News World Meet the woman who helped us see the world‘s first image of a black hole

Meet the woman who helped us see the world‘s first image of a black hole

Katie Bouman black hole
American science and engineering graduate Katie Bouman has been trolled on social media. Photo: Facebook
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For the first time in history, humans are now able to see the world’s first image of a black hole in space – and it’s all thanks to Katie Bouman.

The 29-year-old American graduate student shot to international fame on Wednesday after helping to create a groundbreaking algorithm that made capturing the image possible.

The black hole captured on film is located an astounding 55 million light years away in a completely different galaxy, galaxy Messier 87.

It is estimated to be three million times the size of Earth and resembles a glowing ring of fire.

black hole
The famous image of a black hole. Photo: Supplied

Up until Wednesday, the only images of a black hole in space were depicted by artists’ impressions.

That is mainly because black holes are light years away from Earth and they are usually invisible, so taking a photo of them is incredibly difficult.

But all that changed after Ms Bouman helped solve a special algorithm while she was a student at the Massachusetts Institute of Technology.

No single telescope is powerful enough to capture the black hole, so a network of eight was set up to so do using a technique called interferometry.

The algorithm has been years in the making and it allows the network of telescopes to work together to capture the image using data collected over time.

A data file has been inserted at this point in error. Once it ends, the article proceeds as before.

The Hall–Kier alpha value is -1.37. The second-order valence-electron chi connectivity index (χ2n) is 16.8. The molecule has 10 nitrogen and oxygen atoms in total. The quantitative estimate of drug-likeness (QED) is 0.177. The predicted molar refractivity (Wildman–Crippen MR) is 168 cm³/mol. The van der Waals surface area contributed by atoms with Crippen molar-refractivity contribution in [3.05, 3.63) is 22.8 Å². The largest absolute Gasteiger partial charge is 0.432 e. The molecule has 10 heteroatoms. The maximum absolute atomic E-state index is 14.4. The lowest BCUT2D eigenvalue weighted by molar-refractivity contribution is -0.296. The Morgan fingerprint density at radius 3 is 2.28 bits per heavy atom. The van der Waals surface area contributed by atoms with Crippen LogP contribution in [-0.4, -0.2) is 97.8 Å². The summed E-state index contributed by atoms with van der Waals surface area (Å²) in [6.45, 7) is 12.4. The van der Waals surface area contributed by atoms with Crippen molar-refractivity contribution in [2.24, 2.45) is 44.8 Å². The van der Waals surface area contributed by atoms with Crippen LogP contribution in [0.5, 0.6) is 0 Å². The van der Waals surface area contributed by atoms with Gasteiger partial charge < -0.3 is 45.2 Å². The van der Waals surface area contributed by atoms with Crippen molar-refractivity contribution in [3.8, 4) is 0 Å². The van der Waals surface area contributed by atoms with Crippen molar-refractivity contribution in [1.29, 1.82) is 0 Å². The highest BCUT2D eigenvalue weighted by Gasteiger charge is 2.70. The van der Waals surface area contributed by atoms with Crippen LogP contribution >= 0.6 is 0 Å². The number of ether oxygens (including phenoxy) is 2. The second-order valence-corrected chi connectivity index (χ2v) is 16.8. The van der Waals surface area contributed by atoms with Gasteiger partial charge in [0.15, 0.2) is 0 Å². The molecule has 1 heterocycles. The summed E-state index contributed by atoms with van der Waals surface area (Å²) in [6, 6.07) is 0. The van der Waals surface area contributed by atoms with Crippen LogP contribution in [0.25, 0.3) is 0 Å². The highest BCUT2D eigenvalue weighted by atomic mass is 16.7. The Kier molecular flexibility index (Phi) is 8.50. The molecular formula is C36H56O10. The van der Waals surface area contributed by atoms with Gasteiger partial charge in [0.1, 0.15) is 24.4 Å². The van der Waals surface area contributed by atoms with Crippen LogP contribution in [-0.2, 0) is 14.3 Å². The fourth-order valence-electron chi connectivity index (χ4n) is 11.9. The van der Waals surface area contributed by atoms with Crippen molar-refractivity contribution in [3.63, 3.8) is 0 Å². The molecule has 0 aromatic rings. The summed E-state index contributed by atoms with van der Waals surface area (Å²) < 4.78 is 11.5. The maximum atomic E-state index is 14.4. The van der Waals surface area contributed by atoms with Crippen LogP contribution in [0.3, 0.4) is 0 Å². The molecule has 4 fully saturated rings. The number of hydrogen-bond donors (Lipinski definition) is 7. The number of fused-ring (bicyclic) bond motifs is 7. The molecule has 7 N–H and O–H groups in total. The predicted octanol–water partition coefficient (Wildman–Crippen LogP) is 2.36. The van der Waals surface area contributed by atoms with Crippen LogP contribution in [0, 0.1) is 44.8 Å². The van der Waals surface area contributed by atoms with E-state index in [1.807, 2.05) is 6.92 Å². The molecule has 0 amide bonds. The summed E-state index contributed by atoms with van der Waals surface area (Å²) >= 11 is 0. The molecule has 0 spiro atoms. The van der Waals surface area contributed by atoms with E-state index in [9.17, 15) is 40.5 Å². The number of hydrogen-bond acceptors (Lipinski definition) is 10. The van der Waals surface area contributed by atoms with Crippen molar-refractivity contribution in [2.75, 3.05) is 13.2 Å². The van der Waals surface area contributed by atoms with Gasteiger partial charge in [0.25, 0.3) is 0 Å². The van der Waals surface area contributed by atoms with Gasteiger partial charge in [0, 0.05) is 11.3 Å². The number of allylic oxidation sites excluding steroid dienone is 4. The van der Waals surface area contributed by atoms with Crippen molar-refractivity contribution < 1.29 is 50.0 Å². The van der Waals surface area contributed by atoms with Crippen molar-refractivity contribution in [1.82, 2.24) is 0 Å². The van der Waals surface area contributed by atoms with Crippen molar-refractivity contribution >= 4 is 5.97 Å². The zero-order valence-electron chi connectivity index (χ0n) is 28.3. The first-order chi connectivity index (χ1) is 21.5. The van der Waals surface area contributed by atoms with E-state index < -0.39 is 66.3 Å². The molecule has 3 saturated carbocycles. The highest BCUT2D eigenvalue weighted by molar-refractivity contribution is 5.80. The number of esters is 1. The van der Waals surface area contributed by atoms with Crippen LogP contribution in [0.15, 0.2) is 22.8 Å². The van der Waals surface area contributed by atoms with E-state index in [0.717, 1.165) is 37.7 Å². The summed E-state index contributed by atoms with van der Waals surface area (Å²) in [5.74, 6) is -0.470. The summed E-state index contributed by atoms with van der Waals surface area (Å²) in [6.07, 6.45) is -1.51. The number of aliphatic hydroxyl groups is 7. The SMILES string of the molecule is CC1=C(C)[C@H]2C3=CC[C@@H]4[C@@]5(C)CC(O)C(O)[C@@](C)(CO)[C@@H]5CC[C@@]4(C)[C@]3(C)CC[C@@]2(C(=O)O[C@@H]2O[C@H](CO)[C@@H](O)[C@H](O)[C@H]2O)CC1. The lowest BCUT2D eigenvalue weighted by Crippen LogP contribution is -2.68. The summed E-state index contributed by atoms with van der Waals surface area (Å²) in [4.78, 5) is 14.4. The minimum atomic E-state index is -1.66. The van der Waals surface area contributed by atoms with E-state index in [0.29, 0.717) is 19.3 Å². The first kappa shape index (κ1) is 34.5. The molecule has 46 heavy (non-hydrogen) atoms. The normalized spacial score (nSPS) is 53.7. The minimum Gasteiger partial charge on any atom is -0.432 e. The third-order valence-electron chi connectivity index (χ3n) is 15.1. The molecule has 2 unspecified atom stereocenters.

Her new celebrity status will see her join the ranks of other pioneering female scientists such as British woman Cecilia Payne, who in 1925 discovered stars were mostly comprised of hydrogen and helium, and Polish-French astrophysicist Marie Curie, who discovered radium in 1898.

Ms Bouman has already been compared to Margaret Hamilton, a renowned mathematician and computer scientist who coined the term ‘software engineering’ while developing the navigation system for the Apollo spacecraft.

What is a black hole?

A black hole is a region of space that has a gravitational field so intense and strong that nothing – not even radiation or light – can escape from it.

Black holes swallow all light and are supposed to be invisible, which makes Ms Bouman’s algorithm even more impressive.

They can, however, give off a shadow when they interact with material around them.

Interestingly, anything that ventures too close to a black hole – whether it be a star, planet or spacecraft – will be stretched and compressed in a process known as ‘spaghettification’.

Black holes can start off small, but can grow throughout their lives as they suck up gas and dust from any objects that creep too close.

Anything that passes the certain point at which escape becomes impossible will be sucked in due to a sharp increase in the strength of gravity.

That means if an astronaut floated too close to a black hole, he or she would suddenly be pulled into it like they’ve entered a whirling cosmic vacuum cleaner.

What happens once inside a black hole remains a mystery.